Referring again to FIG. 3A, the receiver 104 is comprised of an antenna element 302, a low noise amplifier (LNA) 304, a zonal filter 306, an automatic gain control amplifier 308, a radio frequency (RF) to intermediate frequency (IF) conversion device 310, an anti-alias filter 312, and an analog-to-digital (A/D) converter 314. The receiver 104 is also comprised of a plurality of RAKE fingers 108 a, 108 b, . . . 108 n, as previously described, for processing multi-path images 106 a, 106 b, . . . 106 n received at antenna element 302. The receiver 104 is further comprised of chaos generator 340, real uniform statistics to quadrature Gaussian statistics mapper 342, channel encoded data acquisition store 448, a combiner 350, a hard decision device 352, a symbol to bits converter 354, and a source decoder 356. The receiver 104 is further comprised of complex multipliers 360, 362, lowpass filters 364, 366, a RAKE control correlator 368, a RAKE loop controller 370, a quadrature digital local oscillator 372, a RAKE controller 374, and a precision real time reference 376.

Referring now to FIG. 3B, there is provided a block diagram of a RAKE finger 108 i corresponding to one of RAKE fingers 108 a, 108 b, . . . 108 n, according to an embodiment of the present invention. RAKE finger 108 i can include digital multipliers 316, 318, lowpass filters 320, 322, correlator 324, symbol timing recovery circuit 326, a receive finger loop control circuit 328, and a quadrature digital local oscillator 330. A single RAKE finger 108 i can further include a first tapped delay line 332, re-sampling filter 334, multiplexors 336, 338, complex multiplier 344, and second tapped delay line 346.

Each of the above listed components and circuits 302-356, 360-376 are well known to persons skilled in the art. Thus, these components and circuits will not be described in great detail herein. However, a brief discussion of the receiver 104 architecture is provided to assist a reader in understanding the present invention. It should be noted that when the receiver 104 is in both acquisition and tracking modes (described below) the receiver 104 is utilizing a novel architecture/algorithm.

Referring again to FIG. 3A, the antenna element 302 is configured to receive an analog input signal communicated from the transmitter 102 over a communications link. The antenna element 302 is also configured to communicate the analog input signal to the LNA 304. The LNA 304 is configured to amplify a received analog input signal while adding as little noise and distortion as possible. The LNA 304 is also configured to communicate an amplified, analog input signal to the zonal filer 306. Zonal filters are analog filters with slow roll off characteristic but low injection loss used to suppress large interfering signals outside of bands of interest. Zonal filters are well known to persons skilled in the art, and therefore will not be described in great detail herein. It should be appreciated that the zonal filter 306 is configured to communicate a filtered, analog input signal to the automatic gain control (AGC) amplifier 308. An automatic gain control (AGC) amplifier 308 can be a controllable gain amplifier used to keep the magnitude of the received signal within normal bounds for the rest of the signal processing chain. Automatic gain control (AGC) amplifiers are well known to one of ordinary skill in the art, and therefore will not be described in great detail herein. It should be appreciated that the automatic gain control (AGC) amplifier 308 is configured to communicate a gain adjusted, analog input signal to the RF to IF conversion device 310.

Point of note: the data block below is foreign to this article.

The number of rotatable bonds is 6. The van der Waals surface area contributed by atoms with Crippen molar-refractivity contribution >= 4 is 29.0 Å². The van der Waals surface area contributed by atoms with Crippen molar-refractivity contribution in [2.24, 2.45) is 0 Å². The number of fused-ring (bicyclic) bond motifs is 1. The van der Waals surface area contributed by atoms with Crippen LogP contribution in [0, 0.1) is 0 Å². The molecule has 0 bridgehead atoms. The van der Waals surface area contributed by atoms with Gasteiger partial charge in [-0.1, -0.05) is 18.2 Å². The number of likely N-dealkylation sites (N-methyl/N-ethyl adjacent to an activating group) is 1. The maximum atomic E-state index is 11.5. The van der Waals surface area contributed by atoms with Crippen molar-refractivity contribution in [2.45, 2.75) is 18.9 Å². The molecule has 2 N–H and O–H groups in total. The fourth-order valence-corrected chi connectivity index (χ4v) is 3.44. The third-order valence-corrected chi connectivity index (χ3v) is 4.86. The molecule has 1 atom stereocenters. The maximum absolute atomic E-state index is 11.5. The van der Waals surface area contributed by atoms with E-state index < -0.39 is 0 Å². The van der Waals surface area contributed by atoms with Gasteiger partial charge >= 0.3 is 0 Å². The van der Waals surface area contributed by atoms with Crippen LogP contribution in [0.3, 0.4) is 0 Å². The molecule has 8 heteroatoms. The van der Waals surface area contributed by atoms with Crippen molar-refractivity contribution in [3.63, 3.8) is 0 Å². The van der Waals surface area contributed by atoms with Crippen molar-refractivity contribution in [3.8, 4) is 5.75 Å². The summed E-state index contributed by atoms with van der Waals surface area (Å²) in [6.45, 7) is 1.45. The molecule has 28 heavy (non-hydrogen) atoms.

The RF to IF conversion device 310 is configured to mix the analog input signal to a selected IF for conversion to a digital signal at the A/D converter 314. The RF to IF conversion device 310 is also configured to communicate a mixed analog input signal to the anti-alias filter 312. The anti-alias filter 312 is configured to restrict a bandwidth of a mixed analog input signal. The anti-alias filter 312 is also configured to communicate a filtered, analog input signal to the A/D converter 314. The A/D converter 314 is configured to convert a received analog input signal to a digital signal. The A/D converter 314 is also configured to communicate a digital input signal to each of the RAKE fingers 108 a . . . 108 n and the real multipliers 360, 362 of the RAKE control section of the receiver.

The RAKE control section of the receiver is comprised of real multipliers 360, 362, lowpass filters 364, 366, RAKE control correlator 368, RAKE loop controller 370, quadrature digital local oscillator 372, RAKE controller 374, and precision real time reference 376. Multiplier 360 receives one input from A/D converter (ADC) 314 and another input from the in-phase sinusoidal output of quadrature digital local oscillator 372. The output of multiplier 360 is sent to lowpass filter 364. Multiplier 362 receives one input from A/D converter 314 and another input from the quadrature-phase sinusoidal output of quadrature digital local oscillator 372. The output of multiplier 362 is sent to lowpass filter 366.